Warren, Andrew Eugene (1997) The use of inhaled beclomethasone to decrease the duration of paroxysmal coughing in pediatric patients with pertussis : results and methodologic issues in a randomized clinical trial. Masters thesis, Memorial University of Newfoundland.
- Accepted Version
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Purpose: To determine whether the short-term use of inhaled beclomethasone significantly decreases the duration of paroxysmal coughing in young children with early pertussis, as compared with inhaled placebo. -- Design: Randomized, double-blind, placebo-controlled clinical trial. -- Subjects: Subjects were recruited from the outpatient department and microbiology laboratory of the Janeway Child Health Centre. General practitioners and public health nurses in the area were also canvassed for referrals of potential subjects with clinical pertussis. From a total of 210 contacted subjects who met the case definition, 23 were enrolled with IS staying in the study long enough to provide usable data. -- Method: Subjects were randomly allocated to receive inhaled beclomethasone or placebo three times daily for 30 days. Cough counts were recorded daily by parents and teachers. The time to cessation of coughing for both groups was considered the primary outcome variable. -- Numerous methodological problems were encountered in the design and implementation of this trial. These included difficulties in choosing a primary outcome variable and a corresponding measurement instrument, problems in the assumptions made in the determination of sample size, difficulties with case definitions, and problems with recruitment and retention of subjects. These problems are reviewed in detail and solutions which may be applied to future trials are proposed. -- Results: Subjects ranged in age from 2 to 95 months. The mean duration of coughing at entry into the study was 14 days. The mean duration of coughing following entry into the study was 26.8 days in die beclomethasone group and 21.4 days in the placebo group (p = 0.2). -- Conclusions: Significant problems were encountered with the recruitment for this study leading to low numbers of subjects being enrolled and a subsequent low power. Such problems have precluded any definite conclusions. However, data suggest that the use of inhaled beclomethasone is not effective in the treatment of patients with pertussis infection and may actually prolong the duration of coughing. Further trials are needed if this question is to be answered. Suggestions for the design and implementation of such a trial, or a trial of other therapies for pertussis, are provided and discussed.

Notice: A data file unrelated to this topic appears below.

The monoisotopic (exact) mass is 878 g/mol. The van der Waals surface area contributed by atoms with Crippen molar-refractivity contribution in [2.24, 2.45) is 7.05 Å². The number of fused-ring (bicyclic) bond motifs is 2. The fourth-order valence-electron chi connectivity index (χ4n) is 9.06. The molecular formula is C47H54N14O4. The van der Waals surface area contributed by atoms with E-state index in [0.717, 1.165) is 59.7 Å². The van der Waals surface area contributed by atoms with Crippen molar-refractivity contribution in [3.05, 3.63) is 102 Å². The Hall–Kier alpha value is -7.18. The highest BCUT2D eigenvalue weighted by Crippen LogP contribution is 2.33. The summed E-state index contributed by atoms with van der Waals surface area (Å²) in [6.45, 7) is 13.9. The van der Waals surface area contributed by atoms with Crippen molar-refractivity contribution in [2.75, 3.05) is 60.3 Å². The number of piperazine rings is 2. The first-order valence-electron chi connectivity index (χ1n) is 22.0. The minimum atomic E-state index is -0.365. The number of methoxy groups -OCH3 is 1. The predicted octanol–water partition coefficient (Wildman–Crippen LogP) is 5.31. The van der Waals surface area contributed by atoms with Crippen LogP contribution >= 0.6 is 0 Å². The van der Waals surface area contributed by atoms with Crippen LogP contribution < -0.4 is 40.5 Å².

|Item Type:||Thesis (Masters)|
|Additional Information:||Bibliography: leaves 118-128.|
|Department(s):||Medicine, Faculty of|
|Library of Congress Subject Heading:||Respiratory therapy for children; Beclomethasone dipropionate; Whooping cough--Treatment|
|Medical Subject Heading:||Beclomethasone; Tachycardia, Paroxysmal; Whooping Cough; Randomized Controlled Trials as Topic; Child; Infant|
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